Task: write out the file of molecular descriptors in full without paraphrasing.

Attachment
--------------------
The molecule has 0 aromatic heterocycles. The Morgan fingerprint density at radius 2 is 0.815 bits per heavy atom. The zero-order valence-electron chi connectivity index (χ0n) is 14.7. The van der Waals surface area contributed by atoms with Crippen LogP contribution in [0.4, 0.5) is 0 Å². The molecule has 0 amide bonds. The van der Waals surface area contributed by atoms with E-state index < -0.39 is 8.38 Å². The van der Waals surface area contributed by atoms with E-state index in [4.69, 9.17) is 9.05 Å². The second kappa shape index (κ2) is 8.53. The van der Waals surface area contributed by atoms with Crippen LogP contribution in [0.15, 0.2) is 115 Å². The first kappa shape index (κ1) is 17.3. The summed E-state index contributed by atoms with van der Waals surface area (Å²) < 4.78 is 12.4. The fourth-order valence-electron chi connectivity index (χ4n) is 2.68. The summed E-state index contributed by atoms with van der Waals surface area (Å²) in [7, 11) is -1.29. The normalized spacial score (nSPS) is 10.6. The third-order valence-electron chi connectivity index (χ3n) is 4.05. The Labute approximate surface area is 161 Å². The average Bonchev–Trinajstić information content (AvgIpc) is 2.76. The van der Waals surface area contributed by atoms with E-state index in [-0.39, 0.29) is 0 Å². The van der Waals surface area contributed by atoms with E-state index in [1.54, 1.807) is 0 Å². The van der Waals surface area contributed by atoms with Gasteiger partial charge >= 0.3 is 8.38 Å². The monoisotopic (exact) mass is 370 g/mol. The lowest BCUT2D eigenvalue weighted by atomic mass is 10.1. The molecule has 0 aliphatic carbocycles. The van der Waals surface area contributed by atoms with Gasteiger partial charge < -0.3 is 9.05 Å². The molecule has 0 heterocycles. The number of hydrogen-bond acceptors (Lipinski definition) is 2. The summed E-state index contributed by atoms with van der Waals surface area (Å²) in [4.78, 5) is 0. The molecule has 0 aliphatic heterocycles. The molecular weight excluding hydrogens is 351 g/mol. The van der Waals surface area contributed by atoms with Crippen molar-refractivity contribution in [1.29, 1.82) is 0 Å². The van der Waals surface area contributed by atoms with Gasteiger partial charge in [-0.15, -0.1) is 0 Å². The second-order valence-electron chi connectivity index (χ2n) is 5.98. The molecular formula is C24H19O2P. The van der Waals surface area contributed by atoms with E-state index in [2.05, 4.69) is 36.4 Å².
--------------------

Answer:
The molecule has 0 aromatic heterocycles. The Morgan fingerprint density at radius 2 is 0.815 bits per heavy atom. The zero-order valence-electron chi connectivity index (χ0n) is 14.7. The van der Waals surface area contributed by atoms with Crippen LogP contribution in [0.4, 0.5) is 0 Å². The molecule has 0 amide bonds. The van der Waals surface area contributed by atoms with E-state index < -0.39 is 8.38 Å². The van der Waals surface area contributed by atoms with E-state index in [4.69, 9.17) is 9.05 Å². The second kappa shape index (κ2) is 8.53. The van der Waals surface area contributed by atoms with Crippen LogP contribution in [0.15, 0.2) is 115 Å². The first kappa shape index (κ1) is 17.3. The summed E-state index contributed by atoms with van der Waals surface area (Å²) < 4.78 is 12.4. The fourth-order valence-electron chi connectivity index (χ4n) is 2.68. The summed E-state index contributed by atoms with van der Waals surface area (Å²) in [7, 11) is -1.29. The normalized spacial score (nSPS) is 10.6. The third-order valence-electron chi connectivity index (χ3n) is 4.05. The Labute approximate surface area is 161 Å². The average Bonchev–Trinajstić information content (AvgIpc) is 2.76. The van der Waals surface area contributed by atoms with E-state index in [-0.39, 0.29) is 0 Å². The van der Waals surface area contributed by atoms with E-state index in [1.54, 1.807) is 0 Å². The van der Waals surface area contributed by atoms with Gasteiger partial charge >= 0.3 is 8.38 Å². The monoisotopic (exact) mass is 370 g/mol. The lowest BCUT2D eigenvalue weighted by atomic mass is 10.1. The molecule has 0 aliphatic carbocycles. The van der Waals surface area contributed by atoms with Gasteiger partial charge < -0.3 is 9.05 Å². The molecule has 0 heterocycles. The number of hydrogen-bond acceptors (Lipinski definition) is 2. The summed E-state index contributed by atoms with van der Waals surface area (Å²) in [4.78, 5) is 0. The molecule has 0 aliphatic heterocycles. The molecular weight excluding hydrogens is 351 g/mol. The van der Waals surface area contributed by atoms with Crippen molar-refractivity contribution in [1.29, 1.82) is 0 Å². The van der Waals surface area contributed by atoms with Gasteiger partial charge in [-0.15, -0.1) is 0 Å². The second-order valence-electron chi connectivity index (χ2n) is 5.98. The molecular formula is C24H19O2P. The van der Waals surface area contributed by atoms with E-state index in [2.05, 4.69) is 36.4 Å².